DVD Insider CeBIT Show Report - CTIA Beauty Pageant
In less than two years this industry has come from being a backroom event to a fashion runway event where it's important to see and be seen. Phones are no longer phones. They are fashion statements that are bent on doing it all - steaming audio, MP3 playback, mobile TV, web browsing, IM, email and the occasional phone call.
It tells you something about the show though when Kodak shares the stage with Sean "P.Diddy" Combs who just happened to bring along his new clothing collection.
We received a message on our phone at the show from an editorial friend asking where we were at. We knew but didn't know our phone even had messaging capabilities! We still haven't read the manual to figure out how to use messaging but we did fumble through and delete the message (after calling him).
Ok so we're not the target customer for most of the service and phone providers but all we want is a phone that works darn near everywhere and say 12-18 hours of calling battery life. Our wish list would also be the ability to sync up with our email service, more (maybe even removable) storage and our calendar. That implies a keyboard designed for people with "normal" size hands. Yes we did look at the Treo and look at it again in its next generation because it's getting close…ok closer.
The rest of the features that excited people at the show were added for young people who have grown up not knowing a cellular phone used to be a 5-pound brick with a battery sidepack.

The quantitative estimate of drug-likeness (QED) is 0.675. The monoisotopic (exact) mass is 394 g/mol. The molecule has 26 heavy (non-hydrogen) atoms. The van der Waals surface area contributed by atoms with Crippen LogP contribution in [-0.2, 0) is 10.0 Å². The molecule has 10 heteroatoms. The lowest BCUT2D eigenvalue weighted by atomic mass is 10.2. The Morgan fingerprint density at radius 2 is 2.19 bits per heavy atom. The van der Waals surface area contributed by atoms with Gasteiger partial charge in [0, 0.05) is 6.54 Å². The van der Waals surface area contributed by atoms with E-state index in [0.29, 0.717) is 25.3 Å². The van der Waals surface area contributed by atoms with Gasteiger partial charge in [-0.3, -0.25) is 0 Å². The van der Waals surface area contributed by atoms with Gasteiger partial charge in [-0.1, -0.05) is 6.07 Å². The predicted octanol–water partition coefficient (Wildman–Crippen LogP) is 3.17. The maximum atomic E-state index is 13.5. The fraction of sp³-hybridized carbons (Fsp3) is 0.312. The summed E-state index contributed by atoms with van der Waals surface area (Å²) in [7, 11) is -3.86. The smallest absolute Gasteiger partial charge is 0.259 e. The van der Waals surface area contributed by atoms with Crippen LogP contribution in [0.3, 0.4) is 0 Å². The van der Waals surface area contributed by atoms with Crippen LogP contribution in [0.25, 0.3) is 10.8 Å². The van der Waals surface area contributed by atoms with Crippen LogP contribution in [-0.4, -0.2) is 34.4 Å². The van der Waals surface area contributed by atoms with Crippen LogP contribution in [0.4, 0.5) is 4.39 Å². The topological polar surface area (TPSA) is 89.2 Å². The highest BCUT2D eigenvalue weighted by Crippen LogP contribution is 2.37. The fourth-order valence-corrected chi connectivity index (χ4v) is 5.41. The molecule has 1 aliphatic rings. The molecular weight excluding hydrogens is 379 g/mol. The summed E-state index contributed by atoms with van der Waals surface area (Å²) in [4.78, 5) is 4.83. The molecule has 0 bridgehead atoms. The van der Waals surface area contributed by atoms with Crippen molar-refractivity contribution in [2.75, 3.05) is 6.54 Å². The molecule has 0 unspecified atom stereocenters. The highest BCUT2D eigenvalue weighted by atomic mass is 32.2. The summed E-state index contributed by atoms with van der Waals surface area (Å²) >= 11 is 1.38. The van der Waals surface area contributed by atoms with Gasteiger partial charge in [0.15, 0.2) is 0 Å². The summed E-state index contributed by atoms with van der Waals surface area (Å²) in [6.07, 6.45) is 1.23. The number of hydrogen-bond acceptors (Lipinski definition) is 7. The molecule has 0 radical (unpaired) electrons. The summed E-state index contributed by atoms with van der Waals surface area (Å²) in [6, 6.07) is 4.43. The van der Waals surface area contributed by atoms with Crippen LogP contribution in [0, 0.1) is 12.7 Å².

Cingular and Verizon got a lot of coverage because they announced they were going to connect their picture-messaging networks so their nearly 100 million subscribers could send bad photos back and forth. It must be a hot area because the phone folks are starting to deliver camphones with 2 and 3 MP cameras. Great but the screen is still the size of an old-fashioned matchbook cover.
When your kids tell you they have to have a phone because "everyone" has one, they aren't stretching the truth. In fact 44% of the tweens and teens in the U.S. have cell phones (Figure 6). They are heavily into text messaging (82%) according to Sorrent (a firm that develops and markets products and services to this market) and 84% play mobile games and 83% use ringtones (no wonder it's a multibillion dollar industry!)
Everyone was showing off the newer and better phones we'll expect to see … soon. Motorola that had to pull the plug on their iTunes ready phone at CeBIT did show their new clamshells that included speakerphone, instant messaging, MMS, 2-3MP cameras, VGA camera, MMS and push-to-talk features. NEC, Nokia, LG, Kyocera, Samsung and the others showed a wide array of new units that had CDMA and GMS world phone service.
We liked some of the GPS capabilities but what the H*** for? Hey, it's a phone. If I'm lost I'll call for directions!!!
The bigger news was all of the services you could tap into with your phone. Hollywood, broadcasters and everyone is bent on "serving you better." Satellite radio, video on demand, email and the other services that will be introduced will only do one thing… drive up your phone bill. If you think a theater ticket is expensive, imagine paying for a movie to your service provider.
Here in the states monthly bills have started to rise (Figure 7) after years of decline. The services don't count for all of this - there has been consolidation just in case you haven't noticed. But there were rumors of tiered services much like your cable system at the show. Good because we didn't want to watch your TV show or movie nor listen to your music anyway and paying for something we don't intend on using seems counter-productive.
But the two shows give every indication of renewed vitality. The big winners seem to be the software and service providers.
As for us? We've got a great digital camera/camcorder, a cellphone that does more than we know how to do but we do have our eyes on a great new ultralite notebook with all the bells and whistles!!!